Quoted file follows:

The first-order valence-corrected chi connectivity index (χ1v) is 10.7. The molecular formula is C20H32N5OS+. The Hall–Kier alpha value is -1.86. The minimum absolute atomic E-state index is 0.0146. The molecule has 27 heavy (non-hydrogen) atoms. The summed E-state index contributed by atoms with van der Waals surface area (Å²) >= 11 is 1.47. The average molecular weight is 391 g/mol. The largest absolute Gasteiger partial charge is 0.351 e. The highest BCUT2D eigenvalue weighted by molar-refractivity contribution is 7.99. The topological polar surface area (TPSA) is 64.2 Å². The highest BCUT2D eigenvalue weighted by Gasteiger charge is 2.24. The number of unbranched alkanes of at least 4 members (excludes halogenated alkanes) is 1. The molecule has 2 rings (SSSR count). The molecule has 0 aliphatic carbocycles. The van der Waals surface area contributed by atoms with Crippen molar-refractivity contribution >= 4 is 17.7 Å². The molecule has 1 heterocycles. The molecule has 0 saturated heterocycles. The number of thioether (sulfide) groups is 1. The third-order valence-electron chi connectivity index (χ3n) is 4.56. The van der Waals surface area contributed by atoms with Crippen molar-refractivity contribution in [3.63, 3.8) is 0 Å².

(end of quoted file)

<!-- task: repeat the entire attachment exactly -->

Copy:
The first-order valence-corrected chi connectivity index (χ1v) is 10.7. The molecular formula is C20H32N5OS+. The Hall–Kier alpha value is -1.86. The minimum absolute atomic E-state index is 0.0146. The molecule has 27 heavy (non-hydrogen) atoms. The summed E-state index contributed by atoms with van der Waals surface area (Å²) >= 11 is 1.47. The average molecular weight is 391 g/mol. The largest absolute Gasteiger partial charge is 0.351 e. The highest BCUT2D eigenvalue weighted by molar-refractivity contribution is 7.99. The topological polar surface area (TPSA) is 64.2 Å². The highest BCUT2D eigenvalue weighted by Gasteiger charge is 2.24. The number of unbranched alkanes of at least 4 members (excludes halogenated alkanes) is 1. The molecule has 2 rings (SSSR count). The molecule has 0 aliphatic carbocycles. The van der Waals surface area contributed by atoms with Crippen molar-refractivity contribution >= 4 is 17.7 Å². The molecule has 1 heterocycles. The molecule has 0 saturated heterocycles. The number of thioether (sulfide) groups is 1. The third-order valence-electron chi connectivity index (χ3n) is 4.56. The van der Waals surface area contributed by atoms with Crippen molar-refractivity contribution in [3.63, 3.8) is 0 Å².